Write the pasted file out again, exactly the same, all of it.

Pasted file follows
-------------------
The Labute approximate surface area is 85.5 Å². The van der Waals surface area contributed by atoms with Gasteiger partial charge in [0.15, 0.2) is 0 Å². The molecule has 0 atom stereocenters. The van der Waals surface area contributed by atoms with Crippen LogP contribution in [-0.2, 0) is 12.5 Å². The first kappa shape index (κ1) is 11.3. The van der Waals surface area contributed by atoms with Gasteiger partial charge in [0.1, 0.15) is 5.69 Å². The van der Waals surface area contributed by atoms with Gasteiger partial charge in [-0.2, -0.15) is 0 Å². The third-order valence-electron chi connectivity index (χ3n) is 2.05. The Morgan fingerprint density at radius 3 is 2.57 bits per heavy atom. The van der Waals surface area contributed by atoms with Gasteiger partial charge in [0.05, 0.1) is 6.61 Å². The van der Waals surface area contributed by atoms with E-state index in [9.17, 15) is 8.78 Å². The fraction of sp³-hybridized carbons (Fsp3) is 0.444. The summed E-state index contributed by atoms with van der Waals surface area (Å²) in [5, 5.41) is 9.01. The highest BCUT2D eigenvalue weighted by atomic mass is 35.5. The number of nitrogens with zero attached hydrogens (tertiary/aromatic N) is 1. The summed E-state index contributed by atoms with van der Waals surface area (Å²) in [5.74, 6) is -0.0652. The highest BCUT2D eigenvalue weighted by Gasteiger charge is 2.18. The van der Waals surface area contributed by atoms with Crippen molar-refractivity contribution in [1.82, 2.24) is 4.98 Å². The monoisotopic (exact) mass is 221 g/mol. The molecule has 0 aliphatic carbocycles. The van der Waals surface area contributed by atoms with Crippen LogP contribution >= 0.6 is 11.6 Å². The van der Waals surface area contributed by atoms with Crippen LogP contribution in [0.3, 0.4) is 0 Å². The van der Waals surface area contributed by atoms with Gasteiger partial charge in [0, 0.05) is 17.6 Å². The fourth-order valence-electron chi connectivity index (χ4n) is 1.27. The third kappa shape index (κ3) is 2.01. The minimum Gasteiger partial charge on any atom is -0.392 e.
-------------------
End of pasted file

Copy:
The Labute approximate surface area is 85.5 Å². The van der Waals surface area contributed by atoms with Gasteiger partial charge in [0.15, 0.2) is 0 Å². The molecule has 0 atom stereocenters. The van der Waals surface area contributed by atoms with Crippen LogP contribution in [-0.2, 0) is 12.5 Å². The first kappa shape index (κ1) is 11.3. The van der Waals surface area contributed by atoms with Gasteiger partial charge in [0.1, 0.15) is 5.69 Å². The van der Waals surface area contributed by atoms with Gasteiger partial charge in [-0.2, -0.15) is 0 Å². The third-order valence-electron chi connectivity index (χ3n) is 2.05. The Morgan fingerprint density at radius 3 is 2.57 bits per heavy atom. The van der Waals surface area contributed by atoms with Gasteiger partial charge in [0.05, 0.1) is 6.61 Å². The van der Waals surface area contributed by atoms with E-state index in [9.17, 15) is 8.78 Å². The fraction of sp³-hybridized carbons (Fsp3) is 0.444. The summed E-state index contributed by atoms with van der Waals surface area (Å²) in [5, 5.41) is 9.01. The highest BCUT2D eigenvalue weighted by atomic mass is 35.5. The number of nitrogens with zero attached hydrogens (tertiary/aromatic N) is 1. The summed E-state index contributed by atoms with van der Waals surface area (Å²) in [5.74, 6) is -0.0652. The highest BCUT2D eigenvalue weighted by Gasteiger charge is 2.18. The van der Waals surface area contributed by atoms with Crippen molar-refractivity contribution in [1.82, 2.24) is 4.98 Å². The monoisotopic (exact) mass is 221 g/mol. The molecule has 0 aliphatic carbocycles. The van der Waals surface area contributed by atoms with Crippen LogP contribution >= 0.6 is 11.6 Å². The van der Waals surface area contributed by atoms with Crippen LogP contribution in [0.3, 0.4) is 0 Å². The van der Waals surface area contributed by atoms with Gasteiger partial charge in [0, 0.05) is 17.6 Å². The fourth-order valence-electron chi connectivity index (χ4n) is 1.27. The third kappa shape index (κ3) is 2.01. The minimum Gasteiger partial charge on any atom is -0.392 e.